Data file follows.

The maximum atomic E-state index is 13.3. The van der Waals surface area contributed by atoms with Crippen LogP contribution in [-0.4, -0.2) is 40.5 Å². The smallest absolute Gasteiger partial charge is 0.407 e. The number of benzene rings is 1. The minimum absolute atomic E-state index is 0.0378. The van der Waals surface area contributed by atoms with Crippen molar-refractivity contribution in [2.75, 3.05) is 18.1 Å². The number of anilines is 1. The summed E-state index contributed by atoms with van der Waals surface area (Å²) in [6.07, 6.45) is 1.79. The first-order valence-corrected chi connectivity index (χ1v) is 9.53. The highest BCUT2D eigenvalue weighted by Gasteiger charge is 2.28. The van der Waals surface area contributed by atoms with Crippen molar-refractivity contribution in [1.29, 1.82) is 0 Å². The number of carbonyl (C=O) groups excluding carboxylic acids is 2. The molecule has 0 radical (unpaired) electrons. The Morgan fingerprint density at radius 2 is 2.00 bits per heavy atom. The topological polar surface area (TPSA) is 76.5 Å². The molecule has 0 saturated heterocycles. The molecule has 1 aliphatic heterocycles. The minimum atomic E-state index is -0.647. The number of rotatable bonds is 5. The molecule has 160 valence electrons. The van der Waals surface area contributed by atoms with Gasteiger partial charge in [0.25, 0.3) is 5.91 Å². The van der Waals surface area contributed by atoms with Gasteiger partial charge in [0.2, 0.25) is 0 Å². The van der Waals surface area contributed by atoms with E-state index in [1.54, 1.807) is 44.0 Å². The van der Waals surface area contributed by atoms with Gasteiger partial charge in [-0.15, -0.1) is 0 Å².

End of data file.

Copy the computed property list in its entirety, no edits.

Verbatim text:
The maximum atomic E-state index is 13.3. The van der Waals surface area contributed by atoms with Crippen LogP contribution in [-0.4, -0.2) is 40.5 Å². The smallest absolute Gasteiger partial charge is 0.407 e. The number of benzene rings is 1. The minimum absolute atomic E-state index is 0.0378. The van der Waals surface area contributed by atoms with Crippen molar-refractivity contribution in [2.75, 3.05) is 18.1 Å². The number of anilines is 1. The summed E-state index contributed by atoms with van der Waals surface area (Å²) in [6.07, 6.45) is 1.79. The first-order valence-corrected chi connectivity index (χ1v) is 9.53. The highest BCUT2D eigenvalue weighted by Gasteiger charge is 2.28. The van der Waals surface area contributed by atoms with Crippen molar-refractivity contribution in [1.29, 1.82) is 0 Å². The number of carbonyl (C=O) groups excluding carboxylic acids is 2. The molecule has 0 radical (unpaired) electrons. The Morgan fingerprint density at radius 2 is 2.00 bits per heavy atom. The topological polar surface area (TPSA) is 76.5 Å². The molecule has 0 saturated heterocycles. The molecule has 1 aliphatic heterocycles. The minimum atomic E-state index is -0.647. The number of rotatable bonds is 5. The molecule has 160 valence electrons. The van der Waals surface area contributed by atoms with Gasteiger partial charge in [0.25, 0.3) is 5.91 Å². The van der Waals surface area contributed by atoms with Gasteiger partial charge in [0.2, 0.25) is 0 Å². The van der Waals surface area contributed by atoms with E-state index in [1.54, 1.807) is 44.0 Å². The van der Waals surface area contributed by atoms with Gasteiger partial charge in [-0.15, -0.1) is 0 Å².